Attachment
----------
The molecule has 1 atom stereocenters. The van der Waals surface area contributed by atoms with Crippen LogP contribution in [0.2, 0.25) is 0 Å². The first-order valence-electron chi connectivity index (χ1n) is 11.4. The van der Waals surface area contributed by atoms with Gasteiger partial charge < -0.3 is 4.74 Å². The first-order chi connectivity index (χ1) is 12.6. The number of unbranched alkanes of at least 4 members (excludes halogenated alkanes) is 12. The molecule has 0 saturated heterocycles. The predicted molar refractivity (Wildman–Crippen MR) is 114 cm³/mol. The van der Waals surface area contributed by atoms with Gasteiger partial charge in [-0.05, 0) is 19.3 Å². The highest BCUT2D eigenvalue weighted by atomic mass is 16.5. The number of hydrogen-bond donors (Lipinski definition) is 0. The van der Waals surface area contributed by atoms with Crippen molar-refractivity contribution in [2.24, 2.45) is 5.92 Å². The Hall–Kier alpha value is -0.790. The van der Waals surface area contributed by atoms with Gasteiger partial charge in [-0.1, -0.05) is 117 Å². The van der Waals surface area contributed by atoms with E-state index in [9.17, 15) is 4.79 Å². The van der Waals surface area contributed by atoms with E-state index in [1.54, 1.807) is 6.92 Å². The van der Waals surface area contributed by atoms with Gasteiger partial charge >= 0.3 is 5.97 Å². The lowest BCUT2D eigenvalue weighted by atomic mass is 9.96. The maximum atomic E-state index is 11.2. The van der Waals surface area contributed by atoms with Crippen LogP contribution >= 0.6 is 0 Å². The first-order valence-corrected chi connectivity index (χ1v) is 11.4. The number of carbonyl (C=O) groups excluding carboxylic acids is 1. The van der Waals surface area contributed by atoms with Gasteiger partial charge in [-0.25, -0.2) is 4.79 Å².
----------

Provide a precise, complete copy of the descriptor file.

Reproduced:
The molecule has 1 atom stereocenters. The van der Waals surface area contributed by atoms with Crippen LogP contribution in [0.2, 0.25) is 0 Å². The first-order valence-electron chi connectivity index (χ1n) is 11.4. The van der Waals surface area contributed by atoms with Gasteiger partial charge < -0.3 is 4.74 Å². The first-order chi connectivity index (χ1) is 12.6. The number of unbranched alkanes of at least 4 members (excludes halogenated alkanes) is 12. The molecule has 0 saturated heterocycles. The predicted molar refractivity (Wildman–Crippen MR) is 114 cm³/mol. The van der Waals surface area contributed by atoms with Gasteiger partial charge in [-0.05, 0) is 19.3 Å². The highest BCUT2D eigenvalue weighted by atomic mass is 16.5. The number of hydrogen-bond donors (Lipinski definition) is 0. The van der Waals surface area contributed by atoms with Crippen molar-refractivity contribution in [2.24, 2.45) is 5.92 Å². The Hall–Kier alpha value is -0.790. The van der Waals surface area contributed by atoms with Gasteiger partial charge in [-0.1, -0.05) is 117 Å². The van der Waals surface area contributed by atoms with E-state index in [9.17, 15) is 4.79 Å². The van der Waals surface area contributed by atoms with E-state index in [1.54, 1.807) is 6.92 Å². The van der Waals surface area contributed by atoms with Gasteiger partial charge >= 0.3 is 5.97 Å². The lowest BCUT2D eigenvalue weighted by atomic mass is 9.96. The maximum atomic E-state index is 11.2. The van der Waals surface area contributed by atoms with Crippen LogP contribution >= 0.6 is 0 Å². The first-order valence-corrected chi connectivity index (χ1v) is 11.4. The number of carbonyl (C=O) groups excluding carboxylic acids is 1. The van der Waals surface area contributed by atoms with Gasteiger partial charge in [-0.25, -0.2) is 4.79 Å².